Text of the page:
Hager: Human Papilloma Virus Infection and Prevention 20115e25 years, Paavonen et al20 reported a vaccine-type, Current recommendations for cervical cancermodiﬁed-intention-to-treat efﬁcacy against types 16 screening have not changed for females who re-and 18 to be 90% (CI 53e99%). The efﬁcacy estimates ceive quadrivalent HPV vaccine.were not statistically signiﬁcant for HPV 18 only, how- Females who have an equivocal or abnormal Pap test,ever. Efﬁcacy for prevention of persistent infections at a positive Hybrid Capture II high-risk test, or genital12 months with HPV 16 and 18 was 76%. They did not warts can receive the quadrivalent HPV vaccine.report crossover efﬁcacy for CIN, AIS, VIN, or VaIN, o Recipients should be advised that the vaccinebut did report efﬁcacy for 12-month persistent infec- will not have therapeutic effect on existing Paptions with all non-vaccine, oncogenic types to be test abnormalities, HPV infection, or genital27%. Cross-over protection against infection at 12 warts. Vaccination would provide protectionmonths with types 31, 33, 45, 52, and 58 had conﬁdence against infection with vaccine HPV types notintervals that crossed one and were not signiﬁcant. Only already acquired.12% of their subjects were included in the immunoge- Lactating women can receive quadrivalent HPVnicity analyses that were done. vaccine. Harper et al19 followed up on their multi-center, Immunocompromised females can receive quadri-double-blind, randomized, placebo-controlled trial that valent HPV vaccine.was reported in 2004 and found that the HPV-16/18 L1, o However the immune response to vaccinationvirus-like particle vaccine using aluminum sulfate as an and vaccine effectiveness might be less than inadjuvant, was immunogenic and safe for up to 4.5 years females who are immunocompetent.in preventing infection. The conﬁdence interval did notconﬁrm statistical signiﬁcance against type-18. They Quadrivalent HPV vaccine is contraindicated inalso showed evidence of cross-protection against infec- people with a history of immediate hypersensitivitytion with types 45 and 31. to yeast or to any vaccine component. Kjaer et al21 have recently reported data to suggest Quadrivalent HPV vaccine is not recommended forthat approximately 10% of women in the Nordic use in pregnancy.countries experience genital warts before the age of o (Category B)45 years. This emphasizes the need to attempt to de- Individuals should report any exposure to the vaccinecrease HPV infection resulting in genital warts of during pregnancy to the vaccine pregnancy registry.which 90% are caused by HPV types 6 and 11. Quadrivalent HPV vaccine can be administered to females with minor acute illnesses.ACIP Recommendations o Vaccination of people with moderate or severe acute illnesses shold be deferred until after theFollowing the FDA approval of the quadrivalent vac- illness improves.cine, Gardasil [Merck Co., Inc. (Vaccine Division),Lansdale, PA], the Advisory Committee on Immuni- Implementation of HPV Vaccinezation Practices formulated their recommendationsfor implementation.22 Having reviewed the previous information, it seems prudent to strongly recommend HPV immunization Routine vaccination with 3 doses of quadrivalent for young women in an attempt to decrease infection HPV vaccine for females 11e12 years of age. and the possible development of disease conse- o Can be started in females as young as 9 years of age. quences such as cervical, vaginal, and vulvar dyspla- Catch-up vaccination for females 13e26 years of sia and genital warts. Since there is diminished age not previously vaccinated or who have not efﬁcacy among girls and women who have already completed the full vaccine series. been exposed to HPV vaccine types, it is important o Ideally, vaccine should be administered before to attempt to immunize adolescent females before potential exposure to HPV. they are exposed and when their immune response is more robust. Even if a young woman remains absti- Each dose of quadrivalent HPV vaccine is 0.5 mL, nent until marriage she may still marry a male who administered intramuscularly. has previously contracted HPV, placing her at risk Quadrivalent HPV vaccine is administered in a for infection. 3-dose schedule. Once the vaccine regimen is implemented, every o The second and third doses should be adminis- effort should be made to complete the three-dose sched- tered 2 and 6 months after the ﬁrst dose. ule. If a woman becomes pregnant, the regimen would Quadrivalent HPV vaccine can be administered at be interrupted and completed after delivery. The ACIP the same visit at which other age-appropriate vac- currently recommends completing the schedule regard- cines are provided, such as Tdap, Td and MCV4. less of the time interval between doses.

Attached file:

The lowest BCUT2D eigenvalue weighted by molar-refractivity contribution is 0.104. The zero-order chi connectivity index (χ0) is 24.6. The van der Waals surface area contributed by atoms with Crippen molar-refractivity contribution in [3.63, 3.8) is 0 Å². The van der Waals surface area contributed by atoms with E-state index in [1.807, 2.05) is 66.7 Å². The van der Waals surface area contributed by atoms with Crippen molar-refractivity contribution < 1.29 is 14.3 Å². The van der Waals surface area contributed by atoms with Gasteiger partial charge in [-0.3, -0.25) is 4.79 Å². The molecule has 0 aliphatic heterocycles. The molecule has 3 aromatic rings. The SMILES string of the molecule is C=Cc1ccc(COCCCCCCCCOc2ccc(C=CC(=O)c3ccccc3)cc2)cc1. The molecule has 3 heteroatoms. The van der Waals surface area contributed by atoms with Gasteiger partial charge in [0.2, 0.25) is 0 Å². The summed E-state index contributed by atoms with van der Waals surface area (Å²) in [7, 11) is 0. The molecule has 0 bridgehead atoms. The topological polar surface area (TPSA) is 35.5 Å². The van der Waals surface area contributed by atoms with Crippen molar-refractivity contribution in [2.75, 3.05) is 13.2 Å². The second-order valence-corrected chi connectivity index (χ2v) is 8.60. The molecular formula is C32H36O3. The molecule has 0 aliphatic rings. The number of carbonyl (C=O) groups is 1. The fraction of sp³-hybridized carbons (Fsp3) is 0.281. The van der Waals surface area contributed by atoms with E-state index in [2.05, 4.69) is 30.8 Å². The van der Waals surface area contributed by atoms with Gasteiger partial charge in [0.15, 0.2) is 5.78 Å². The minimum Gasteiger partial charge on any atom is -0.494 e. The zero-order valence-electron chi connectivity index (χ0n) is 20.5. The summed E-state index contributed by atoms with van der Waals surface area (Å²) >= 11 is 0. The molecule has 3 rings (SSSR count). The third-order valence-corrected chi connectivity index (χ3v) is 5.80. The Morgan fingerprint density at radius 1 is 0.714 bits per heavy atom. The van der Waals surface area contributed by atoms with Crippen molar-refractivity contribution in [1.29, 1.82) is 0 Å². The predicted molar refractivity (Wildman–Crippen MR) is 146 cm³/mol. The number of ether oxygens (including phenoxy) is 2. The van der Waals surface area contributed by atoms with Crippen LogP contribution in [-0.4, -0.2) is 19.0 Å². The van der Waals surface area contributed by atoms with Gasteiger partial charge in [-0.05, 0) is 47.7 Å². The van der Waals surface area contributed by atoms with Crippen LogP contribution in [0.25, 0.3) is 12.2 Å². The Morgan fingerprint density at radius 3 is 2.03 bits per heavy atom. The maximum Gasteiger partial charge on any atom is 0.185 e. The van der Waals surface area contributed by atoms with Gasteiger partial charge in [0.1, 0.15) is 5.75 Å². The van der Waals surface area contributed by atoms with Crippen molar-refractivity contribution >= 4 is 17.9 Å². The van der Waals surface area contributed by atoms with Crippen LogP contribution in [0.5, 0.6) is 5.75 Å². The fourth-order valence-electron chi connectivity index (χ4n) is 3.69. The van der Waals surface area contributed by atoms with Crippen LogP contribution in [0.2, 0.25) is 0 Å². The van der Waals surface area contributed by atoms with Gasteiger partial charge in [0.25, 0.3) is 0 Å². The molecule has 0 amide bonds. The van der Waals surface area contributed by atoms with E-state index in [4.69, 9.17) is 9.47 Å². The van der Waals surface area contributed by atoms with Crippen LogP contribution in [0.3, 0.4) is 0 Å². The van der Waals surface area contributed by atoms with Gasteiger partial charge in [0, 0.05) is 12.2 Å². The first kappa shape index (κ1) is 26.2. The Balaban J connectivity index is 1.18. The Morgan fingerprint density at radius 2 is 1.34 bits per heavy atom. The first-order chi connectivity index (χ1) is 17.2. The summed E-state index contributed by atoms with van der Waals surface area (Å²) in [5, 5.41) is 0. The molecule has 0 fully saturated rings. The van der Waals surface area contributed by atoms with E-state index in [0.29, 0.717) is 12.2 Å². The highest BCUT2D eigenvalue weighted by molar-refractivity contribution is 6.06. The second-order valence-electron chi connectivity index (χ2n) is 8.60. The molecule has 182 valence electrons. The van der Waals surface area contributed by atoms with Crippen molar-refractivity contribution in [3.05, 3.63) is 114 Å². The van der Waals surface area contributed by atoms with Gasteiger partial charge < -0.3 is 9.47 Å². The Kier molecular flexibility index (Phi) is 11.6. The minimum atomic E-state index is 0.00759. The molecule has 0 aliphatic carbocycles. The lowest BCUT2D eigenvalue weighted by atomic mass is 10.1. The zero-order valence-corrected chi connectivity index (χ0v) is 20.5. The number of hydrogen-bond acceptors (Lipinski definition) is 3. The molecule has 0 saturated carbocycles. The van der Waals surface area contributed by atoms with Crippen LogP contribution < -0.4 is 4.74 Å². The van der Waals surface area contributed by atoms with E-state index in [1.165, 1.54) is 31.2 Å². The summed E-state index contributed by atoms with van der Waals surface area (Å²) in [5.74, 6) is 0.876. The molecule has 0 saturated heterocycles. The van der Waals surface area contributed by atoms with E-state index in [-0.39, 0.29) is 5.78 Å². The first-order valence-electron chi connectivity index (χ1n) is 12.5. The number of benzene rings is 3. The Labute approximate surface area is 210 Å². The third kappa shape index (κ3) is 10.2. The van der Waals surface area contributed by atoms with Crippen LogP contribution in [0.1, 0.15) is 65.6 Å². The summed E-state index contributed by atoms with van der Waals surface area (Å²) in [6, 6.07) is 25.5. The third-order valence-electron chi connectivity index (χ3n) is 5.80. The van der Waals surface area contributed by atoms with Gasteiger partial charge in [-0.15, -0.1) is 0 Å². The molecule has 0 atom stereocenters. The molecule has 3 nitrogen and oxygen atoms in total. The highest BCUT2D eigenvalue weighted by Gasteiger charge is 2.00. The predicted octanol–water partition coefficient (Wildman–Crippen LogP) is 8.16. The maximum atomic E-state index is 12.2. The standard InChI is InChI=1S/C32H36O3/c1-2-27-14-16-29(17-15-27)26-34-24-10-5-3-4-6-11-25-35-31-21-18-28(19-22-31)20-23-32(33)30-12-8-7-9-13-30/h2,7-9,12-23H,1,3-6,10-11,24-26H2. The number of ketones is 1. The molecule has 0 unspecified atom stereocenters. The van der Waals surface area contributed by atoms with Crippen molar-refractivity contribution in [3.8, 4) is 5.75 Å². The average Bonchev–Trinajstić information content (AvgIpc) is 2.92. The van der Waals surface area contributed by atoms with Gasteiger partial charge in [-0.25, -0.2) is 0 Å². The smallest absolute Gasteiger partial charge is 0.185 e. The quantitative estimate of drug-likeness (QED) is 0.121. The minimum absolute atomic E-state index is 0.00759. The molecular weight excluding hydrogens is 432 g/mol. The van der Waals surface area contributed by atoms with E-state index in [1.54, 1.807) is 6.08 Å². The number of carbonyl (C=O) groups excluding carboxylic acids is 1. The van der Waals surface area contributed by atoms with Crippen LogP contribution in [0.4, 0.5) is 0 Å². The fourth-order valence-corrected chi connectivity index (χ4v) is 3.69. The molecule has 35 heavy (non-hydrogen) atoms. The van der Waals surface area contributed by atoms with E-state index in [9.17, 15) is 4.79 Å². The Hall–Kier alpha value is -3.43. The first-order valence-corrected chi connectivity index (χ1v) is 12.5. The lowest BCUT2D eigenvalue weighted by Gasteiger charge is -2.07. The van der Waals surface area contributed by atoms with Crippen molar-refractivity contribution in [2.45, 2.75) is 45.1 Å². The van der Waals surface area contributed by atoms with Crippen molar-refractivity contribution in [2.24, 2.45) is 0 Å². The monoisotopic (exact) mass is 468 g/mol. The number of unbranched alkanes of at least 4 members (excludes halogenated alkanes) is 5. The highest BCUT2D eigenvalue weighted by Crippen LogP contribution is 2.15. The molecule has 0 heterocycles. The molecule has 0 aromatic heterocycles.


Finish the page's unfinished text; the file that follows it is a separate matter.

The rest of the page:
202 Hager: Human Papilloma Virus Infection and Prevention It is important to continue cervical Pap test screen- cervical and other anogenital cancers? This infor-ing for women who have been immunized with an ini- mation will be forthcoming from both nationaltial Pap test by age 21 or within 3 years of the onset of and international tracking data.sexual activity. The vaccine is not a therapeutic inter- Will there be an increase in the prevalence of non-vention but rather intended to be preventive. vaccine HPV types as a result of widespread immu- nization? Certainly the early data on cross-protectionGardasil Adverse Events would seem to cast doubt on this assertion. What is the titer of neutralizing antibody necessary toAdverse events will occur with any medication that is obtain immunity to HPV? The vaccine is intended toprescribed frequently enough. With over 30 million prevent disease consequences of HPV infection. Theuses of the quadrivalent vaccine worldwide we should speciﬁc titer is not known; however, after 5 years theexpect reports of some un-toward events. In the eval- geometric mean titers are stable.uation of the prospective trials; pain (83.7%), swelling How long will the immune response last and will(25.4%), erythema at the injection site (24%), and booster doses be necessary? Since the immuno-pruritis (3.1%) were the most frequent early adverse genic response to vaccine is more robust than natu-events. Fever in the ﬁrst two weeks occurred in ral infection and since early data indicate a brisk10.3% of subjects but also occurred in 8.6% of pla- anamnestic response to re-exposure to the vaccine,cebo subjects. Approximately 10% of younger sub- it would appear that this vaccine will behave muchjects have been reported to have a syncopal episode like tetanus toxoid and will not require frequentafter immunization with Gardasil; however, this is boosters if at all.no greater than syncope reported in this age range Will the data from large volume use of HPV vac-with any vaccine. cine continue to reveal good tolerability and safety? Gardasil is rated as Pregnancy Category B by the The FDA has not changed its approval status for theFDA with no increased rate of fetal loss among recip- quadrivalent vaccine and ACIP has not revised itsients and no speciﬁc congenital anomalies resulting. recommendations. The safety proﬁle is good in Due to concerns about the Vaccine Adverse Event all age groups studied.Reporting System(VAERS), the Centers for Disease Will implementation of immunization in youngControl and Prevention established the Vaccine Safety women discourage them from having routine cervi-Datalink(CDC VSD) in 1990. This network tests hy- cal cancer screening tests? Types 16 and 18 arepotheses suggested by VAERS reports and prelicen- responsible for approximately 70% of high-gradesure trials. The VSD did not ﬁnd any statistically cervical dysplasia and cancer. Even with cross-signiﬁcant risk for any of the prespeciﬁed adverse protection of other types this will prevent 80e85%events after vaccination with Gardasil for any age of disease. Thus there will still be HPV-related cervi-group. These prespeciﬁed events included: Guillain- cal, vaginal, vulvar, and anal disease as well as soft-Barre’ syndrome, seizures, syncope, appendicitis, tissue disease of the head and neck, so screening isstroke, venous thromboembolism, or allergic reac- essential. The ACIP along with other professionaltions. Because syncope can lead to serious adverse organizations continue to recommend no change inoutcomes they recommended that preventive mea- Pap test screening for women regardless of immuni-sures be taken such as having the subject sit or lie zation status. Since there are no readily availabledown and be observed for a short time after the screening tests for HPV in males, early detection willinjection.23,24 continue to occur in females. If a woman has already been exposed to HPV and has had an abnormal high-risk Pap test, is she a can-Unanswered Questions About HPV didate for immunization? Because she may haveImmunization been exposed to only one of the HPV vaccine types and now because we have data to support cross-pro-As use of the quadrivalent HPV vaccine completes its tection, women with prior exposure are still candi-third year, there are several questions that have been dates for immunization.raised related to use, safety, and effectiveness in the Will HPV immunization encourage increased sex-future. Although this information is covered in the ual activity among teens and young adult women?text of this article, I would like to review these ques- There are no data to indicate that women who re-tions for the reader. These questions deal with a world ceive immunization perceive this to mean that theyview of implementation and not just use of the vac- can initiate sexual activity, be more sexually active,cine in the United States. or that it protects them from other STIs. As use of the vaccine is tracked will there be a Should sexually abstinent girls and women receive signiﬁcant reduction over time in the incidence of the vaccine? As mentioned in the text, many ﬁrst acts